On a recent sales call at a wine shop, the comment was made that the Boyle MacDonald 2007 Cabernet Sauvignon did not look like a high end wine.

The owners of the shop showed us what sort of packaging we should have that would convince everyone our wine was great. I’ll come back to that.

We graciously listened and went away feeling a bit beaten up by a society of fancy packaging. When did wine become about appearances? Sure, I like an intense hue of violet for a red, or a gorgeous golden-yellow white, but that’s as deep as my visual experience needs to be when enjoying a wine.

It’s frustrating when people in the industry, influencing customers no less, are selling a glass bottle and paper label rather than the contents therein. We understand the need for a more influential package if the bottle is sitting on a chain supermarket shelf, but we specifically take the time to taste owners of wine shops and restaurants so that they can educate their customers about the wine itself.

Let me be clear, I love the way our wine package looks, and I’m not making excuses for it because it does not require an apology. At each step, a conscious effort was made to deliver this wine in the best possible vessel. The corks were chosen with intense care, the label was designed with enthusiasm, and most importantly the bottle was chosen for its ability to contain the true product.

I’ll admit we did look into the heavy glass bottles, we were falling prey to the same arguments made by the wine shop owner. In the end however, we chose a more sustainable packaging; a bottle that delivered the wine without being obnoxious, and without wasting precious resources.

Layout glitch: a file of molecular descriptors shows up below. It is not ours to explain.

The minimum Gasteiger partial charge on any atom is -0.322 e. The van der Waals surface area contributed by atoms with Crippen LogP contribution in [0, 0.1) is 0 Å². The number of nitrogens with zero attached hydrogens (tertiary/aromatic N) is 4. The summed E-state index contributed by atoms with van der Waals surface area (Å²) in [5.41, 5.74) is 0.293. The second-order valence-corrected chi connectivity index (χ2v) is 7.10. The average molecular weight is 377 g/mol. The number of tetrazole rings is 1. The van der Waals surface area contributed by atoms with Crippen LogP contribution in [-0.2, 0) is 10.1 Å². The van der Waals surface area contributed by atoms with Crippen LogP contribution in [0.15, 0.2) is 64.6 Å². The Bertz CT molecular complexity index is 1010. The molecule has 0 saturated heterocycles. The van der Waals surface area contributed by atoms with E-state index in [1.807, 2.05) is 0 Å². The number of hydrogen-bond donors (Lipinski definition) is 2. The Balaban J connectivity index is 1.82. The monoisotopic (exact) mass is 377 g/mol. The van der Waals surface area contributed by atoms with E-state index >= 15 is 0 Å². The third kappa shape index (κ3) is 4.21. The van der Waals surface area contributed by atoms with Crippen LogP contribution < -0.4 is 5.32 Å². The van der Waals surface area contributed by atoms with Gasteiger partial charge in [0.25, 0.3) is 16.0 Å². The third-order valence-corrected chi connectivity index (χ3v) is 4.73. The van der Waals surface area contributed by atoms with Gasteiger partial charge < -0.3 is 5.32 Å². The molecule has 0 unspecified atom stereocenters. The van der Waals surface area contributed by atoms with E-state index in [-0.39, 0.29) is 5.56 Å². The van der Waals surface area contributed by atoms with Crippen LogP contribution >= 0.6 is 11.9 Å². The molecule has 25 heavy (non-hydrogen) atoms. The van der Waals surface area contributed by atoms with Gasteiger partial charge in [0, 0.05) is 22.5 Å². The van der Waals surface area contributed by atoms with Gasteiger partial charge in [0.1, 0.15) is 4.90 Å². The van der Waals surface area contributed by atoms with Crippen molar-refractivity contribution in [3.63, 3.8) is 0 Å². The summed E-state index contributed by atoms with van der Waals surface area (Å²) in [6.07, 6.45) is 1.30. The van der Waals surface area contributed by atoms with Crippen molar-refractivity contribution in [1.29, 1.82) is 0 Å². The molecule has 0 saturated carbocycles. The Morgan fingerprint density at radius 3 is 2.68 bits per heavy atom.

I told you I’d get back to the packaging convincing people our wine was great. When we were handed a few bottles as demonstration of ‘high end looking wines’, one jumped out at me as being a complete contradiction in beliefs. The bottle in question used every bit of label space to shout to the world about its sustainable farming, organic winemaking, true preservation of nature, green, green, green….but I’ll be damned if my wrist wasn’t sore from the weight of the glass. Is sustainable packaging not part of the preservation of nature? Do we really need to use 50% more glass in a bottle, as well as higher fuel costs for production and transportation of the glass product? I am not criticizing packaging choices, no matter how owners want their brands to be presented is their right, but please don’t tell me my wine won’t sell because it doesn’t look the part.

We’re honored to have you share our wine with your customers, and proud to have you as a representative, rather than allowing the bottle itself to smack the customers over the head as they walk through the door. ~ Kate